(Life Site News) […] A federal judge dismissed all charges against three pro-life activists who conducted a Red Rose Rescue at a Washington, D.C. late-term abortion facility on March 19.
Bud Shaver, Father Stephen Imbarrato, and Lauren Handy entered and refused to leave Dr. Cesare Santangelo’s Washington Surgi-Clinic. They were there to offer red roses to moms considering or undergoing abortions. Red Rose Rescues, inspired by Canadian activist Mary Wagner, consist of pro-lifers risking arrest by refusing to leave abortion centers as they distribute roses and beg mothers not to abort their children.
The trio was charged with unlawful entry and failure to leave. Judge John Ramsey Johnson of the Superior Court of the District of Columbia dismissed the charges. Imbarrato had filed a motion to dismiss after the prosecution missed a July 2 discovery deadline. He told LifeSiteNews the prosecution called him on July 9 to inform him they were asking for a continuance. Imbarrato, who represented himself, told them he opposed that and would be asking for the charges to be dismissed.
The judge said the charges could be reinstated, something Imbarrato speculated may have been “their subtle way of telling us, ‘Don’t do this again.’”
READ: Two priests, two pro-life activists arrested in New Jersey ‘Red Rose Rescue’
No Red Rose Rescue participant has been charged under the Federal Access to Clinic Entrances Act (FACE), the strict law signed by former President Bill Clinton that imposes harsh penalties on those who protest abortion using “rescue”-style tactics. During the dawn of the post–Roe v. Wade pro-life movement and before the passage of FACE, it was common for activists to save babies by blocking entrances to abortion centers, flooding their waiting rooms with pro-lifers, and chaining themselves to abortion equipment.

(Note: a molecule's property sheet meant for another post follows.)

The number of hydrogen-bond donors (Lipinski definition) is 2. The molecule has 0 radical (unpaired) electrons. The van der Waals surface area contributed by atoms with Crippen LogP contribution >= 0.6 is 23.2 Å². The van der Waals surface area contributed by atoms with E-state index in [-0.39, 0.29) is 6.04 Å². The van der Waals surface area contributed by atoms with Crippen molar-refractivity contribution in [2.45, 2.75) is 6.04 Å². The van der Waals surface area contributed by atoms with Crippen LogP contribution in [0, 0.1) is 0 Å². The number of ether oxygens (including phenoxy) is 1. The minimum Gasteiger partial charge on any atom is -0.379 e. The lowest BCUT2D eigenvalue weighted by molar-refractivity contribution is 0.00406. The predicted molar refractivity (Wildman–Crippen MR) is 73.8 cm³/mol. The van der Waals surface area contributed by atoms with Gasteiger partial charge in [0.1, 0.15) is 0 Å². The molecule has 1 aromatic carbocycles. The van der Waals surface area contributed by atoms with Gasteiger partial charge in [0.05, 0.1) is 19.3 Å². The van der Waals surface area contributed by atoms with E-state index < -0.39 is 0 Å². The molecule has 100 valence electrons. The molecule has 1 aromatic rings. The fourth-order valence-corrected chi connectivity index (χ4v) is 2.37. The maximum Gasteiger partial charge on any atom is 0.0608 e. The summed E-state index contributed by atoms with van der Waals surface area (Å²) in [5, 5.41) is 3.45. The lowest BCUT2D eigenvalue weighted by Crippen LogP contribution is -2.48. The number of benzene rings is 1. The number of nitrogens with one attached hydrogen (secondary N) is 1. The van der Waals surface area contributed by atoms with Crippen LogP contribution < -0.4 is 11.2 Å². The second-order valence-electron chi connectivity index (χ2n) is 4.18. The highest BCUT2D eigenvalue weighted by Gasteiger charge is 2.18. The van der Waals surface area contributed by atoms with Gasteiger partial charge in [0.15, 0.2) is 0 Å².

“I’m glad the Red Rose Rescue charges were dismissed because of course we did nothing wrong,” said Imbarrato. “We are merely trying to save babies and bring more attention in Washington, D.C. to the daily mass murder of pre-born children that is sanctioned, protected, and funded by our government.”
This is the fourth time a federal judge has dismissed or dropped charges against pro-lifers after they orchestrated a Red Rose Rescue in Washington, D.C.
Washington Surgi-Clinic is in an upscale part of D.C. right next to the campus of George Washington University. In 2013, Santangelo was caught on tape agreeing to deny medical care to a viable child who survives an abortion.
“I am so thankful that the charges against us have been dismissed,” said Shaver. He said he and the others were acting “on behalf of the innocent pre-born babies who die daily in our nation’s capital and across America.”
“Instead of spending [seven] days in jail, which was what I anticipated, we will continue to be with the Survivors of the Abortion Holocaust for activism events in Washington, D.C. and for bowling at the White House,” he said, referring to a pro-life boot camp taking place this week. “Thank you to everyone who has prayed for and supported us in our efforts.”
As Shaver, Imbarrato, and Handy entered and were arrested at Washington Surgi-Clinic on March 19, another team of pro-lifers was conducting a rescue at Capital Women’s Services. That abortion center is in a far less affluent area of the city than Washington Surgi-Clinic.
READ: Judge’s ruling against ‘Red Rose Rescue’ activists at abortion facility ‘troubling’
Capital Women’s Services is operated by Steven Chase Brigham, an abortionist with a long history of license revocations, botched abortions, and medical malpractice. Pro-lifers have questioned the legality of that abortion facility’s operations. It shares a building with an office of the D.C. Department of Health.
Brigham is known for keeping the bodies of 34 aborted babies in a freezer in Maryland. He was charged with first-degree murder, but the trial didn’t go forward.
The pro-lifers who led the Red Rose Rescue at Capital Women’s Services are scheduled to go on trial on September 19, 2019.
The Red Rose Rescue movement continues to grow. It recently launched a website detailing its mission and ways for people to get involved.
Editor’s Note: This article was published at Life Site News and is reprinted here with permission.
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